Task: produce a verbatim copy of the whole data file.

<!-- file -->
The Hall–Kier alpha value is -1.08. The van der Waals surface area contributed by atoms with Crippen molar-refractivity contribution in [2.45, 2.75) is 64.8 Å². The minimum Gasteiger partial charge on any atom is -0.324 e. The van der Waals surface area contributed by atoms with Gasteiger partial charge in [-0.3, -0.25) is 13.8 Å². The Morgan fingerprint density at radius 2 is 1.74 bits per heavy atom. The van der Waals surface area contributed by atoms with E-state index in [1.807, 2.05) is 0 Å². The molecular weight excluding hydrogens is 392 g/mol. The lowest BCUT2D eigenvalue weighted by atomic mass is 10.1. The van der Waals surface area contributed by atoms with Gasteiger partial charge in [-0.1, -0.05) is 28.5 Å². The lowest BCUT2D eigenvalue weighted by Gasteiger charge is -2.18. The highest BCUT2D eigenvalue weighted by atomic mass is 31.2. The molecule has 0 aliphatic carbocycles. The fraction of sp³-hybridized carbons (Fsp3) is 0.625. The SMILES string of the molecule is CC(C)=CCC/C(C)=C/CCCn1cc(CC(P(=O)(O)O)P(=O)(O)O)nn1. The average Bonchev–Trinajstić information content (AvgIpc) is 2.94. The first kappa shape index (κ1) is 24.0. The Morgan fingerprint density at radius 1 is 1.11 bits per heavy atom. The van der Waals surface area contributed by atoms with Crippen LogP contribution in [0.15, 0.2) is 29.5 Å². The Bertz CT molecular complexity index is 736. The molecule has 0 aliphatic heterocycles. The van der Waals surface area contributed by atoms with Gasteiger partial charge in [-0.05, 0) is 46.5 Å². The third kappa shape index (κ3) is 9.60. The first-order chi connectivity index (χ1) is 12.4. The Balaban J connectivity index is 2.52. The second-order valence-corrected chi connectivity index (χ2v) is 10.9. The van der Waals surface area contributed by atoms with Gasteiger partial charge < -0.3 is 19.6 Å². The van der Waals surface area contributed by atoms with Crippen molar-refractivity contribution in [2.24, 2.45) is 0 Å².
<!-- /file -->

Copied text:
The Hall–Kier alpha value is -1.08. The van der Waals surface area contributed by atoms with Crippen molar-refractivity contribution in [2.45, 2.75) is 64.8 Å². The minimum Gasteiger partial charge on any atom is -0.324 e. The van der Waals surface area contributed by atoms with Gasteiger partial charge in [-0.3, -0.25) is 13.8 Å². The Morgan fingerprint density at radius 2 is 1.74 bits per heavy atom. The van der Waals surface area contributed by atoms with E-state index in [1.807, 2.05) is 0 Å². The molecular weight excluding hydrogens is 392 g/mol. The lowest BCUT2D eigenvalue weighted by atomic mass is 10.1. The van der Waals surface area contributed by atoms with Gasteiger partial charge in [-0.1, -0.05) is 28.5 Å². The lowest BCUT2D eigenvalue weighted by Gasteiger charge is -2.18. The highest BCUT2D eigenvalue weighted by atomic mass is 31.2. The molecule has 0 aliphatic carbocycles. The fraction of sp³-hybridized carbons (Fsp3) is 0.625. The SMILES string of the molecule is CC(C)=CCC/C(C)=C/CCCn1cc(CC(P(=O)(O)O)P(=O)(O)O)nn1. The average Bonchev–Trinajstić information content (AvgIpc) is 2.94. The first kappa shape index (κ1) is 24.0. The Morgan fingerprint density at radius 1 is 1.11 bits per heavy atom. The van der Waals surface area contributed by atoms with Crippen LogP contribution in [0.15, 0.2) is 29.5 Å². The Bertz CT molecular complexity index is 736. The molecule has 0 aliphatic heterocycles. The van der Waals surface area contributed by atoms with Gasteiger partial charge in [-0.05, 0) is 46.5 Å². The third kappa shape index (κ3) is 9.60. The first-order chi connectivity index (χ1) is 12.4. The Balaban J connectivity index is 2.52. The second-order valence-corrected chi connectivity index (χ2v) is 10.9. The van der Waals surface area contributed by atoms with Gasteiger partial charge < -0.3 is 19.6 Å². The van der Waals surface area contributed by atoms with Crippen molar-refractivity contribution in [2.24, 2.45) is 0 Å².